Aircraft For Sale Aviation Articles

Jetcraft Opens New Office In Hong Kong To Better Serve Growing Market For New and Pre-owned Business Aircraft

 

New business unit Jetcraft Asia to best serve clients by blending industry expertise with regional market knowledge
 
RALEIGH, NC, Feb. 28, 2012 – Jetcraft Corporation, a provider of business aircraft sales, acquisitions, trading and brokerage services, today announced the opening of a new office in Hong Kong, China, under the Jetcraft Asia banner.

“We believe that this is the right time to establish a permanent presence in Asia,” says Chad Anderson, President, Jetcraft Corporation. “While we have been active in the region for years, we have done so without a formal presence. Based on the projected growth of the Asian – and particularly the Chinese – market, we are now directly serving the region. By blending our proven approach to business aircraft sales with a team of Hong Kong-based industry professionals, we believe that Jetcraft Asia will offer buyers and sellers superior market intelligence and an in-depth understanding of regional business and regulatory issues. Speaking for the entire Jetcraft team, we are very excited about this latest step in our company’s growth and evolution,” adds Mr. Anderson.
 
“From our new office in Hong Kong, we will be able to best represent client interests in Asia,” continues Jahid Fazal-Karim, Co-Owner and Board Member, Jetcraft Corporation. “Traditionally, the Asian market has favored new business aircraft. However, we predict a growing market for pre-owned aircraft, particularly in China, within the next five years. Locally-registered aircraft are likely to remain in China since transferring registration in-country is generally simpler than importing and registering aircraft. Given Jetcraft’s commitment to offer comprehensive services in multiple markets with consistent quality, establishing a permanent presence in Asia was the next logical step for us. Jetcraft Asia will leverage regional market knowledge and our proven approach to remarketing aircraft in order to tailor solutions for our clients globally, both within the region and from elsewhere – whether selling into or buying from Asia,” concludes Mr. Fazal-Karim.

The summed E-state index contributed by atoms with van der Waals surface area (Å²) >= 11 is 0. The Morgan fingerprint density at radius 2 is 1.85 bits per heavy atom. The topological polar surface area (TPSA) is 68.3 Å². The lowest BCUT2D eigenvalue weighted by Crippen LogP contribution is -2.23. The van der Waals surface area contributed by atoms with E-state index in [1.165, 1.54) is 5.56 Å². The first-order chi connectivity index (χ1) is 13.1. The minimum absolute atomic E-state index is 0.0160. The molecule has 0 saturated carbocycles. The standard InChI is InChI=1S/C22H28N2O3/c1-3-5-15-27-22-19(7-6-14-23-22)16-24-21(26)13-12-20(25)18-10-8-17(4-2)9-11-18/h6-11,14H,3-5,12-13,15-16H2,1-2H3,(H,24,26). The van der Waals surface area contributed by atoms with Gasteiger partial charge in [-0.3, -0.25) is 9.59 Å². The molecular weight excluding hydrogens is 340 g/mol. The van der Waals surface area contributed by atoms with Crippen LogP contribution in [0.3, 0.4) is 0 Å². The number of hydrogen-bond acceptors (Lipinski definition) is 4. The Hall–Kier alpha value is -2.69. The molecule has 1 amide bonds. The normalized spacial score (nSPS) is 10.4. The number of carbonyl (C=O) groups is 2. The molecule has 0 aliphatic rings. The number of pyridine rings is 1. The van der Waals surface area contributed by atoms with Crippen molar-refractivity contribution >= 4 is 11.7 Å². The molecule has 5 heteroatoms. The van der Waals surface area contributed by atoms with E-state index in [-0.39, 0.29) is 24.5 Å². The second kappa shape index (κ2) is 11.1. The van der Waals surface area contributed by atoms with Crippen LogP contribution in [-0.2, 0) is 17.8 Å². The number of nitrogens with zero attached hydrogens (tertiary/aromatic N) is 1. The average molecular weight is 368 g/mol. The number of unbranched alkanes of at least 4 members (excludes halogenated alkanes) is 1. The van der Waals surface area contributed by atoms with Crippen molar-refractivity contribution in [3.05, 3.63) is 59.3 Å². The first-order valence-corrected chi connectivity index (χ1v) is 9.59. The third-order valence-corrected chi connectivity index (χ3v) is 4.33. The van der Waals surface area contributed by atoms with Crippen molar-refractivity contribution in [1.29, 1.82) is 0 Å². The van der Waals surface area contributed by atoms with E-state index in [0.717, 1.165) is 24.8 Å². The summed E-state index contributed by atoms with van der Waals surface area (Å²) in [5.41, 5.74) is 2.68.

For more information or to contact the Jetcraft Asia team, please visit
https://jetcraft.com/company/international-operations/

About Jetcraft Corporation
 
Jetcraft Corporation is an international leader in new and pre-owned business aircraft sales, acquisitions and trades. Headquartered in Raleigh, NC, Jetcraft has sales offices/representation in five US cities; Basel and Zurich, Switzerland; Dubai, UAE, Moscow, Russia and Hong Kong, China. The company’s 50-year-plus track record in aircraft transactions has earned it a world class customer base and one of the strongest global networks in the industry. Jetcraft Avionics LLC, a subsidiary of Jetcraft Corporation, provides distribution of Enhanced Flight Vision Systems (EFVS) for aftermarket business and wide body aircraft using Elbit-Kollsman’s state-of-the-art EVS-II and AT-HUD. For more information, please visit
www.jetcraft.com.

Cirrus reports growth despite uncertain economy

Cirrus reports growth despite uncertain economy

By Dan Namowitz of AOPA

Cirrus Aircraft reported increased production during the third quarter in an announcement that differentiated company performance from overall industry statistics showing a slowing rate of decline in aircraft deliveries

During the third quarter, Cirrus completed 68 new aircraft, seven more than during the third quarter of 2010, said Todd Simmons, vice president of sales and marketing. Although only 48 deliveries were reflected in the third-quarter industry report released by the General Aviation Manufacturers Association, "an additional 20 aircraft were completed in Duluth, Minn., and are currently in transit to the Civil Aviation Flight University of China (CAFUC) in Luoyang, China," Cirrus said in a news release.

Cirrus cited market-share statistics and strengthening revenue as highlights of the reporting period, pointing to a 37-percent share of the single-engine piston, tricycle-gear, certified aircraft sector versus 32 percent for its closest competitor (which according to GAMA figures appears to be Cessna), and a 77-percent share of the high-performance four-seat airplane market. Average revenue per aircraft increased 20 percent over the 2010 third quarter, Cirrus said.

Cirrus also noted nonfinancial milestones that occurred during the period.